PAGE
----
I was just wondering if insulation foam (I used regular Great Stuff from HD) can expand in dry conditions around a window (frame) and cause warping and damage to the window up to and including breakage.
I have personally seen it bow "trimmer" studs in a framed window opening. It could easily warp, bow, or move a window frame itself. Breakage would likely be caused by users messing with/forcing the out of plumb/square/true window?
Note: you can buy "low expansion" foam specifically designed to avoid this issue.
From experience, yes it can cause windows, doors, etc. to stick because the pressure pushes the frame closer to the door or sash. I just completed the finish work in a house and had to use my sawzall like a rasp around window frames to relieve the pressure before I could put the trim on them. I am not sure if the stuff can generate enough force to actually do damage though.
I have seen it warp a window frame to the point that makes it difficult to operate, but, I have not seen it expand to the point it breaks a window.
Indeed it can, aggressively. So if you are using it to install door frames, for example, wedge a piece of wood the required size in the doorway while it expands. Several pieces of wood. You need helpers.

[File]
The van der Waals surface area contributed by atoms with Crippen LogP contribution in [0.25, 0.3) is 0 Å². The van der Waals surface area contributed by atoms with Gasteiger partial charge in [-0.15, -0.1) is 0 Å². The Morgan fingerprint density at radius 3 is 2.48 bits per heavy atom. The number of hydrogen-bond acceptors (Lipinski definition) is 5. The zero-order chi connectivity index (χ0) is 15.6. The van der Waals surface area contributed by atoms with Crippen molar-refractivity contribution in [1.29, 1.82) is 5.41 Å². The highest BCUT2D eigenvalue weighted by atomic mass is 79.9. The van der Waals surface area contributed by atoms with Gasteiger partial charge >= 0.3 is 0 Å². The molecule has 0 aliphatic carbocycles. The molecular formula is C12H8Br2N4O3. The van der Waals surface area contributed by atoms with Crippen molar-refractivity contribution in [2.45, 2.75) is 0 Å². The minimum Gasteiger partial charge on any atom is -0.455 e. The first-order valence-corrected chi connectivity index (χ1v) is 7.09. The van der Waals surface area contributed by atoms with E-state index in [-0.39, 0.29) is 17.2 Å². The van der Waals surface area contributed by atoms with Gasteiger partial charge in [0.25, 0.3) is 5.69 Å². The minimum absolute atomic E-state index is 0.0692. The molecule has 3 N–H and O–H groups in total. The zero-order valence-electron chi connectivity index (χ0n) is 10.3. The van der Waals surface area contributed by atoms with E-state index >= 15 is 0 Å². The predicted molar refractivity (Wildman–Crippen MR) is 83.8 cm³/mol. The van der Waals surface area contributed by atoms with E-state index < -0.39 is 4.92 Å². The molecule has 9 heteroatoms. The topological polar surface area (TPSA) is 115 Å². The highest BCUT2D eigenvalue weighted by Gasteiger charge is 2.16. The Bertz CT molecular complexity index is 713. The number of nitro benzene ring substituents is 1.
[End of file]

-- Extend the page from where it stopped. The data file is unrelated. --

I came across a YouTuber a while back who had some filler foam damage a door of his, so he did some back yard pressure tests:
He ended up with 90lbs of pressure against his bathroom scale after 5 days of the foam setting. It's not exactly the most refined experiment, but 90lbs is pretty startling.
Yes, definitely. As others have stated some detail oriented builders will actually use wood blocking in windows with deep integral jambs to prevent warping of the jambs as the foam sets up. I had issues with some settling and had the marvin reps out for a set of sliders,they basically told me that they have so many issues with it that they see that they recommend installing a bead of foam as a vapor barrier toward the exterior of the space between the jamb and the framing, and then stuffing the remainder of the space with scraps of loose fiberglass batts.